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Wichilenay Weaving: Handmade Goods from the Wichi People of Argentina

Mawo, which means “mountain fox,” is the brand of the indigenous Wichi Tribe located in the province of Formosa in northern Argentina. The Wichi practice of weaving involves the use of chaguar, vegetable fibers made from thorny bromeliads found in their local forests. Traditional textile techniques have been passed down within the tribe for centuries, and remain a core part of their cultural identity.

The work begins by joining strands of chaguar fiber in the hand and rolling them into threads. From there, the threads can be dyed with tinctures made from roots, leaves, fruits, and ashes to obtain a palette of earthy colors inspired by and derived from nature. Once their materials are ready, weavers begin the slow and laborious process of knotting and overcasting, making baskets, carpets, garments, and bags by hand and according to tradition. Their works feature variations of ancestral patterns, symbols, and sacred geometry. Each object speaks of the landscape and its people, and is itself a part of Wichi history.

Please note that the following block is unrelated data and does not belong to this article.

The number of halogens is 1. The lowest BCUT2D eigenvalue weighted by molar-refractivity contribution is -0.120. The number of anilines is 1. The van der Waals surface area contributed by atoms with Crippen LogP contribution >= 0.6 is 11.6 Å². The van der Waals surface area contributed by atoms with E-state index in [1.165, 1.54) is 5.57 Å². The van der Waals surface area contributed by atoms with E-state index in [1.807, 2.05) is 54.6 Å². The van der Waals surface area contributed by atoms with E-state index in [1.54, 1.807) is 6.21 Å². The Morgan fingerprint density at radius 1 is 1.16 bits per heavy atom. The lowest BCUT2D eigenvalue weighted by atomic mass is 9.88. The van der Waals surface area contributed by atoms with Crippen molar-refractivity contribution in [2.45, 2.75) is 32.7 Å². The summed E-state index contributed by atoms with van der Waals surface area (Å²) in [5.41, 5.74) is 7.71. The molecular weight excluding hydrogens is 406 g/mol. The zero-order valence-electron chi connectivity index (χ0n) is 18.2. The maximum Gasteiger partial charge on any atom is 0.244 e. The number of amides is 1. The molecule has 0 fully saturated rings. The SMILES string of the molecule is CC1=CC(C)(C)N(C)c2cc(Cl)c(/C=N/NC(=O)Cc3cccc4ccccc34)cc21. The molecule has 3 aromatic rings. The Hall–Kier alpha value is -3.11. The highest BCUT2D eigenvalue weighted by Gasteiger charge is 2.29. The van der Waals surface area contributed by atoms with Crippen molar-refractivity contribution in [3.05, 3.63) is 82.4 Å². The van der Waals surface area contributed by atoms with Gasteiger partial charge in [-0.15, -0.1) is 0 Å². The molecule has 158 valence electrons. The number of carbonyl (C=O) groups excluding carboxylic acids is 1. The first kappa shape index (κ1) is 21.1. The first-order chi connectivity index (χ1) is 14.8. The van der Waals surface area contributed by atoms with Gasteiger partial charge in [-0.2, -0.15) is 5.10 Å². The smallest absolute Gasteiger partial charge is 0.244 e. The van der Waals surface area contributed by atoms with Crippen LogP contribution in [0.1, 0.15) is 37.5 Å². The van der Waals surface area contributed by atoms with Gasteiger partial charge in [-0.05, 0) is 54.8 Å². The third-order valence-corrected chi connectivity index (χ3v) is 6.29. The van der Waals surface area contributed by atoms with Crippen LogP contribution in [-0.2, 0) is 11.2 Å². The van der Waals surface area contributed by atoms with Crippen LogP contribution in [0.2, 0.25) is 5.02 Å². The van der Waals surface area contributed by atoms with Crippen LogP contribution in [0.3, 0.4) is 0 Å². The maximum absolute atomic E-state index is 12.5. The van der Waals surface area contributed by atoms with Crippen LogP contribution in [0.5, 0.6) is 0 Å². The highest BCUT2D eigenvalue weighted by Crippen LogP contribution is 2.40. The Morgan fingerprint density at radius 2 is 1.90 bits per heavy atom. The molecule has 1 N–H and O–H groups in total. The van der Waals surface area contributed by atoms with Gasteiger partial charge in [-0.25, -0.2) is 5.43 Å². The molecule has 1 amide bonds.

Mawo is dedicated to the enhancement and advancement of the vibrant living culture and ancestral art of the Wichi Tribe. Through the sale of their woven wares, the brand creates jobs as a means of offering financial empowerment and support for the women who make up the vast majority of their weavers, with a focus on helping those in vulnerable rural communities. Sandra Toribio, a representative of Mawo says, “We are the story that restores and rejuvenates our livelihoods, [and] local economies by turning each page and rewriting the future. […] Our crafts are the diary of the artisan history of the Wichi. They [come from the] heart of our peoples [and are made in] tribute to the Wichi artisan traditions, and the ancestry of a people that [continue to survive].”